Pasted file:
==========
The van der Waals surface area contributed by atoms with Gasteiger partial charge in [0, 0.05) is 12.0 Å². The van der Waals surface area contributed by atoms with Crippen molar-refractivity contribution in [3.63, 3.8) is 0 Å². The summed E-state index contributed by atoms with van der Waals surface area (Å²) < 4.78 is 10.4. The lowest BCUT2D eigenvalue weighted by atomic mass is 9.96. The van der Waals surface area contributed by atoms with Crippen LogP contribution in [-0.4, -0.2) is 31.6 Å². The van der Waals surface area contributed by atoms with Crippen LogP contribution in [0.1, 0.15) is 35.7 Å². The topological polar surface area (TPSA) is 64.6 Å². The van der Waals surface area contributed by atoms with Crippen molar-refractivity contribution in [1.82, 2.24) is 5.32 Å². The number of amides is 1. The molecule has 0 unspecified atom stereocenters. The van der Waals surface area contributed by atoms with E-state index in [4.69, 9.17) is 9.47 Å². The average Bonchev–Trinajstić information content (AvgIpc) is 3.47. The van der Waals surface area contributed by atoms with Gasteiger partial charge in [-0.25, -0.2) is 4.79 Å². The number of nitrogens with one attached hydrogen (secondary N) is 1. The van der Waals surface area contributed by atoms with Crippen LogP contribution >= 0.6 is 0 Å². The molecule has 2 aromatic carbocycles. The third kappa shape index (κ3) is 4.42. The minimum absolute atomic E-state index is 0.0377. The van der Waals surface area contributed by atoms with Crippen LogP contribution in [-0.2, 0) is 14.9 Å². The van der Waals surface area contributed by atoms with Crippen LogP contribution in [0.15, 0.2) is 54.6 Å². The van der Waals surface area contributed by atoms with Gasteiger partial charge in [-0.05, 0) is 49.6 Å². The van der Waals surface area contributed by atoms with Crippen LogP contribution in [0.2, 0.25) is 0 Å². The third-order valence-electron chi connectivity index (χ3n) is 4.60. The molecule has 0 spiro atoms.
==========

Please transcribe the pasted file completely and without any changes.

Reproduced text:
The van der Waals surface area contributed by atoms with Gasteiger partial charge in [0, 0.05) is 12.0 Å². The van der Waals surface area contributed by atoms with Crippen molar-refractivity contribution in [3.63, 3.8) is 0 Å². The summed E-state index contributed by atoms with van der Waals surface area (Å²) < 4.78 is 10.4. The lowest BCUT2D eigenvalue weighted by atomic mass is 9.96. The van der Waals surface area contributed by atoms with Crippen LogP contribution in [-0.4, -0.2) is 31.6 Å². The van der Waals surface area contributed by atoms with Crippen LogP contribution in [0.1, 0.15) is 35.7 Å². The topological polar surface area (TPSA) is 64.6 Å². The van der Waals surface area contributed by atoms with Crippen molar-refractivity contribution in [1.82, 2.24) is 5.32 Å². The number of amides is 1. The molecule has 0 unspecified atom stereocenters. The van der Waals surface area contributed by atoms with E-state index in [4.69, 9.17) is 9.47 Å². The average Bonchev–Trinajstić information content (AvgIpc) is 3.47. The van der Waals surface area contributed by atoms with Gasteiger partial charge in [-0.25, -0.2) is 4.79 Å². The number of nitrogens with one attached hydrogen (secondary N) is 1. The van der Waals surface area contributed by atoms with Crippen LogP contribution >= 0.6 is 0 Å². The molecule has 2 aromatic carbocycles. The third kappa shape index (κ3) is 4.42. The minimum absolute atomic E-state index is 0.0377. The van der Waals surface area contributed by atoms with Crippen LogP contribution in [-0.2, 0) is 14.9 Å². The van der Waals surface area contributed by atoms with Crippen LogP contribution in [0.15, 0.2) is 54.6 Å². The van der Waals surface area contributed by atoms with Gasteiger partial charge in [-0.05, 0) is 49.6 Å². The van der Waals surface area contributed by atoms with Crippen LogP contribution in [0.2, 0.25) is 0 Å². The third-order valence-electron chi connectivity index (χ3n) is 4.60. The molecule has 0 spiro atoms.